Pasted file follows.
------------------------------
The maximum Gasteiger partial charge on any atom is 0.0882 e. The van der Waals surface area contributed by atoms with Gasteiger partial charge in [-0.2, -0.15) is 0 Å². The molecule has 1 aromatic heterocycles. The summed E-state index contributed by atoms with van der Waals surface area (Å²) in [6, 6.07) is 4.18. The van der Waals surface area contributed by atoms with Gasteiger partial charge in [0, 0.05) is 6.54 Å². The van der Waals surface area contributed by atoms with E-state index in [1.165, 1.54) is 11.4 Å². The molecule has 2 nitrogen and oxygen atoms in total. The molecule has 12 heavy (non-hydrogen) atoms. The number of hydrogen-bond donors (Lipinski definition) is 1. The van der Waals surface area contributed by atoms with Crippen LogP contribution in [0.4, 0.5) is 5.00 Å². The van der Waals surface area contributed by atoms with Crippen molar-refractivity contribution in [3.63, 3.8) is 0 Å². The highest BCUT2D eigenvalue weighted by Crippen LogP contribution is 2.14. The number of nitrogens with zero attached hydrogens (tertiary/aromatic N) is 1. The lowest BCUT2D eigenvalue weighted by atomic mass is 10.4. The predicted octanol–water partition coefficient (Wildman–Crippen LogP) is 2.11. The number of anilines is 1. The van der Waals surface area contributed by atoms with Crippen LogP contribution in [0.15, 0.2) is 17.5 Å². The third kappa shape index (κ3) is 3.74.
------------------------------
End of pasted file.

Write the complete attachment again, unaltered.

The maximum Gasteiger partial charge on any atom is 0.0882 e. The van der Waals surface area contributed by atoms with Gasteiger partial charge in [-0.2, -0.15) is 0 Å². The molecule has 1 aromatic heterocycles. The summed E-state index contributed by atoms with van der Waals surface area (Å²) in [6, 6.07) is 4.18. The van der Waals surface area contributed by atoms with Gasteiger partial charge in [0, 0.05) is 6.54 Å². The van der Waals surface area contributed by atoms with E-state index in [1.165, 1.54) is 11.4 Å². The molecule has 2 nitrogen and oxygen atoms in total. The molecule has 12 heavy (non-hydrogen) atoms. The number of hydrogen-bond donors (Lipinski definition) is 1. The van der Waals surface area contributed by atoms with Crippen LogP contribution in [0.4, 0.5) is 5.00 Å². The van der Waals surface area contributed by atoms with Crippen molar-refractivity contribution in [3.63, 3.8) is 0 Å². The highest BCUT2D eigenvalue weighted by Crippen LogP contribution is 2.14. The number of nitrogens with zero attached hydrogens (tertiary/aromatic N) is 1. The lowest BCUT2D eigenvalue weighted by atomic mass is 10.4. The predicted octanol–water partition coefficient (Wildman–Crippen LogP) is 2.11. The number of anilines is 1. The van der Waals surface area contributed by atoms with Crippen LogP contribution in [0.15, 0.2) is 17.5 Å². The third kappa shape index (κ3) is 3.74.